Is Your Child a Gadget Geek, Entertainer or Socialite?

British children divide into three main behavioural types determined by their online activities – Gadget Geeks, Confident Entertainers, or Socialites, according to new research into how under-18s use the internet, conducted by international consumer research specialist Intersperience.

Gadget Geeks, who account for 25% of under-18s, are the most proficient internet users, highly enthusiastic about the online world, excited by new technology gadgets and they expect to be able to access the internet wherever they go. There are more boys than girls in this category which comprises 56% males and is also dominated by 12-17 year olds. Gadget Geeks are unlikely to make new friendships online but are very chatty online with existing groups of friends, Intersperience found.

Confident Entertainers are the biggest group, accounting for 31% of under-18s, with a more even gender split. They are keen on online entertainment and particularly like gaming sites such as Friv, Club Penguin, Moshi Monsters and Beast Quest. They lack the enthusiasm of Gadget Geeks and have lower expectations of constant connectivity.

In the Socialite category, girls outnumber boys, accounting for 57% of this group which is keen on chatting and other social activities online and also most likely to forge new online friendships. Socialites tend to be younger children, with 77% ranging from age 8 to 14.

The remainder of under-18s (30%) are classified as E-Beginners who are highly enthusiastic about the internet but more likely to be overwhelmed by the amount of information online and least likely to make new friends online. This category is dominated by under-12s who often have constrained online access in terms of time and browsing freedom due to parental controls. However a substantial number of teens still count as E-Beginners.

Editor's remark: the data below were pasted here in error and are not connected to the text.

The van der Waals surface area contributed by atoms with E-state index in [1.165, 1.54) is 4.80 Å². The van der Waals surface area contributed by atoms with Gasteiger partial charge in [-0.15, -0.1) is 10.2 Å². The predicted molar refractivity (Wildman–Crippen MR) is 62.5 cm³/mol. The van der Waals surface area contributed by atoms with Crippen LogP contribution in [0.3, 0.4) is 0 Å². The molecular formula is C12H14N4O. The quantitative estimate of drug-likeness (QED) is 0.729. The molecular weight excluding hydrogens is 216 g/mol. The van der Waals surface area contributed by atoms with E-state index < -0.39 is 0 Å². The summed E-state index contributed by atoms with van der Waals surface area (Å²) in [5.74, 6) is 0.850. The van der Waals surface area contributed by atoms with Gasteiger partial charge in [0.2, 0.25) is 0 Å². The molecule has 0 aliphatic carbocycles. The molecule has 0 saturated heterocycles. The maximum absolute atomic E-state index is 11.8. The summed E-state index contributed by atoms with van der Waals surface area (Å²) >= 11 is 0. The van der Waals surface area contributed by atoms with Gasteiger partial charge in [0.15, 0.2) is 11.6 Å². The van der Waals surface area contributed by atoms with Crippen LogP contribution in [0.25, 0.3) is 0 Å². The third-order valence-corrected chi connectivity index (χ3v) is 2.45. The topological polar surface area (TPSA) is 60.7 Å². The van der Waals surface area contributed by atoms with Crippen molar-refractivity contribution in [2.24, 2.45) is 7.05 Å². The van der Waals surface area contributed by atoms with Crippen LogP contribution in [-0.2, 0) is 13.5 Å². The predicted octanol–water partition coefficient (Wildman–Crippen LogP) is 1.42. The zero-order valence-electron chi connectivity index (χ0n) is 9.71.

Intersperience Chief Executive Paul Hudson said: “Children and teens generally view the online world as an ‘always-on’ virtual playground and a constant companion that stays with them wherever they go. However when you analyse what under 18s actually do online, distinct behavioural trends emerge which influence the sites they gravitate to, how comfortable they are online and whether they are likely to make new online friends.”

The findings emerged from the ‘Digital Futures’ project, which surveyed 1,000 young people in the UK between the ages of eight and 18 on the impact of online and digital technology in their lives. Researchers also did field research with family groups which captured the views and experiences of parents and younger children, representing one of the most comprehensive studies of under-18s and the internet to be conducted in the UK.

All children were found to have a strong emotional attachment to the internet, but particularly Gadget Geeks of whom 73% said they would be sad without it. The emotional connection among under-18s is stronger overall than in the adult population where our previous research found that 53% of over-18s would be sad without the internet.

Hudson said: “Generally Digital Natives are more at home online than adults, more skilled in conducting a wide range of activities online and also much smarter than parents realise about data back-ups, security and privacy. Even though we detected differences among under-18s in terms of skill and confidence online, to an extent that reflects the fact that the youngest kids are still on a learning curve.”

Interviews with families participating in the project revealed that parents frequently impose parental controls on internet access for children, either denying them password privacy or limiting websites they can access.

Our project found that 40% of under-18s had been blocked from some websites by their parents. One mother of 11 year old twins said: “The day they change their password and I can’t get on is the day they lose their internet access.”

Facebook features heavily in online social communication among under-18s, second only to texting as the most commonly cited social activity. The research showed that even pre-teens regularly use Facebook, despite the fact the age limit for Facebook is 13 and it found that Facebook contact from adults, particularly parents, is considered unacceptable.

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